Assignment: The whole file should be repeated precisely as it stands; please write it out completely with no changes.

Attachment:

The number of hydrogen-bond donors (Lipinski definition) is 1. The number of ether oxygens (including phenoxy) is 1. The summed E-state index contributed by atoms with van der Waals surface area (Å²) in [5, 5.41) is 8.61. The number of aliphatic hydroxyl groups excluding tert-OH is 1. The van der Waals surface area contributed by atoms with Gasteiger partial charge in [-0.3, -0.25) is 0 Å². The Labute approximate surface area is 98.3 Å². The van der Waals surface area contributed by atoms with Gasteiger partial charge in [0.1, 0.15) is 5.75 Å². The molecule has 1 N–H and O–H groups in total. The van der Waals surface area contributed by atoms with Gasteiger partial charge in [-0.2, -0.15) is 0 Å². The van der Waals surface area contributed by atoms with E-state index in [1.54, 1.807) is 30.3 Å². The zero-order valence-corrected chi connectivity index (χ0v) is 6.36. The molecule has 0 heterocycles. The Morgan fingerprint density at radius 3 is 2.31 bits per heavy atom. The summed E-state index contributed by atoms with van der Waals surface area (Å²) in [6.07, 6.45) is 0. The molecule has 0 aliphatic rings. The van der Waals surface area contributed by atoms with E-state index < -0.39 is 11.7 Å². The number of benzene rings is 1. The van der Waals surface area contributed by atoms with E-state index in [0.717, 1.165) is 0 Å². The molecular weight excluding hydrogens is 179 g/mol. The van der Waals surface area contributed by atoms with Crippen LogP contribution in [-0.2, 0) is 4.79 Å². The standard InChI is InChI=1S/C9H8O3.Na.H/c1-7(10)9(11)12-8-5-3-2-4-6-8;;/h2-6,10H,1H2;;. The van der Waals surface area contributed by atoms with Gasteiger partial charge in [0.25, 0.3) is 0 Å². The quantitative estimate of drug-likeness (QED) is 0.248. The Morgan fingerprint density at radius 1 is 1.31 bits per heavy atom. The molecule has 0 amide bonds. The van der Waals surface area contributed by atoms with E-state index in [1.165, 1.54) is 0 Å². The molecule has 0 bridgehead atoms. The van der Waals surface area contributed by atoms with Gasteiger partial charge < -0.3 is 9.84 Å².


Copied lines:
The number of hydrogen-bond donors (Lipinski definition) is 1. The number of ether oxygens (including phenoxy) is 1. The summed E-state index contributed by atoms with van der Waals surface area (Å²) in [5, 5.41) is 8.61. The number of aliphatic hydroxyl groups excluding tert-OH is 1. The van der Waals surface area contributed by atoms with Gasteiger partial charge in [-0.3, -0.25) is 0 Å². The Labute approximate surface area is 98.3 Å². The van der Waals surface area contributed by atoms with Gasteiger partial charge in [0.1, 0.15) is 5.75 Å². The molecule has 1 N–H and O–H groups in total. The van der Waals surface area contributed by atoms with Gasteiger partial charge in [-0.2, -0.15) is 0 Å². The van der Waals surface area contributed by atoms with E-state index in [1.54, 1.807) is 30.3 Å². The zero-order valence-corrected chi connectivity index (χ0v) is 6.36. The molecule has 0 heterocycles. The Morgan fingerprint density at radius 3 is 2.31 bits per heavy atom. The summed E-state index contributed by atoms with van der Waals surface area (Å²) in [6.07, 6.45) is 0. The molecule has 0 aliphatic rings. The van der Waals surface area contributed by atoms with E-state index < -0.39 is 11.7 Å². The number of benzene rings is 1. The van der Waals surface area contributed by atoms with E-state index in [0.717, 1.165) is 0 Å². The molecular weight excluding hydrogens is 179 g/mol. The van der Waals surface area contributed by atoms with Crippen LogP contribution in [-0.2, 0) is 4.79 Å². The standard InChI is InChI=1S/C9H8O3.Na.H/c1-7(10)9(11)12-8-5-3-2-4-6-8;;/h2-6,10H,1H2;;. The van der Waals surface area contributed by atoms with Gasteiger partial charge in [0.25, 0.3) is 0 Å². The quantitative estimate of drug-likeness (QED) is 0.248. The Morgan fingerprint density at radius 1 is 1.31 bits per heavy atom. The molecule has 0 amide bonds. The van der Waals surface area contributed by atoms with E-state index in [1.165, 1.54) is 0 Å². The molecule has 0 bridgehead atoms. The van der Waals surface area contributed by atoms with Gasteiger partial charge < -0.3 is 9.84 Å².